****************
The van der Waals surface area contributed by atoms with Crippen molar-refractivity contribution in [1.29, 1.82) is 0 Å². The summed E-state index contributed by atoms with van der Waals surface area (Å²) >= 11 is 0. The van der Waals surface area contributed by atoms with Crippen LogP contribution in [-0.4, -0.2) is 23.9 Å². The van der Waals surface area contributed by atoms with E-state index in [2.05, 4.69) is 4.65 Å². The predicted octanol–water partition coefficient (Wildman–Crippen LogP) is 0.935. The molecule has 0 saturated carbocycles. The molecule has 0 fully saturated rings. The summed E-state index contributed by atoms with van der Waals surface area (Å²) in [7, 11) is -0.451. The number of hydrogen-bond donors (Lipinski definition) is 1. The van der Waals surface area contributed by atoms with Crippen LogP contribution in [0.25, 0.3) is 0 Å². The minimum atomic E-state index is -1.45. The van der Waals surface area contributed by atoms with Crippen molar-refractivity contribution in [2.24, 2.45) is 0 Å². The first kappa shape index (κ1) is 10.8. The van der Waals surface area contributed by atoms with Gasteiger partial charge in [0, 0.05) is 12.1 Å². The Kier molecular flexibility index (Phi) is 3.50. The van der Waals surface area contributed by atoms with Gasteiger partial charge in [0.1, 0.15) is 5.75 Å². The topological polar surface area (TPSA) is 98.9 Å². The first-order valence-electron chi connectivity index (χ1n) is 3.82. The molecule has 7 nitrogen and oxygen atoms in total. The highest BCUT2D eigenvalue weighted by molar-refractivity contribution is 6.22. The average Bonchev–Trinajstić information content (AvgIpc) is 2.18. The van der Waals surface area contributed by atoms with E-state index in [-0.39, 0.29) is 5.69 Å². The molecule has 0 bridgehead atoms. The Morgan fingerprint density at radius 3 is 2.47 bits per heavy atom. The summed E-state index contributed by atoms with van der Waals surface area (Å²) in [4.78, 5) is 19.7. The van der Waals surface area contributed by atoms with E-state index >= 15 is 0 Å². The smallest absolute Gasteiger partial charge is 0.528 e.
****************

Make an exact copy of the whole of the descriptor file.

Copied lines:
The van der Waals surface area contributed by atoms with Crippen molar-refractivity contribution in [1.29, 1.82) is 0 Å². The summed E-state index contributed by atoms with van der Waals surface area (Å²) >= 11 is 0. The van der Waals surface area contributed by atoms with Crippen LogP contribution in [-0.4, -0.2) is 23.9 Å². The van der Waals surface area contributed by atoms with E-state index in [2.05, 4.69) is 4.65 Å². The predicted octanol–water partition coefficient (Wildman–Crippen LogP) is 0.935. The molecule has 0 saturated carbocycles. The molecule has 0 fully saturated rings. The summed E-state index contributed by atoms with van der Waals surface area (Å²) in [7, 11) is -0.451. The number of hydrogen-bond donors (Lipinski definition) is 1. The van der Waals surface area contributed by atoms with Crippen LogP contribution in [0.25, 0.3) is 0 Å². The minimum atomic E-state index is -1.45. The van der Waals surface area contributed by atoms with Crippen molar-refractivity contribution in [2.24, 2.45) is 0 Å². The first kappa shape index (κ1) is 10.8. The van der Waals surface area contributed by atoms with Gasteiger partial charge in [0, 0.05) is 12.1 Å². The Kier molecular flexibility index (Phi) is 3.50. The van der Waals surface area contributed by atoms with Gasteiger partial charge in [0.1, 0.15) is 5.75 Å². The topological polar surface area (TPSA) is 98.9 Å². The first-order valence-electron chi connectivity index (χ1n) is 3.82. The molecule has 7 nitrogen and oxygen atoms in total. The highest BCUT2D eigenvalue weighted by molar-refractivity contribution is 6.22. The average Bonchev–Trinajstić information content (AvgIpc) is 2.18. The van der Waals surface area contributed by atoms with E-state index in [-0.39, 0.29) is 5.69 Å². The molecule has 0 bridgehead atoms. The Morgan fingerprint density at radius 3 is 2.47 bits per heavy atom. The summed E-state index contributed by atoms with van der Waals surface area (Å²) in [4.78, 5) is 19.7. The van der Waals surface area contributed by atoms with E-state index >= 15 is 0 Å². The smallest absolute Gasteiger partial charge is 0.528 e.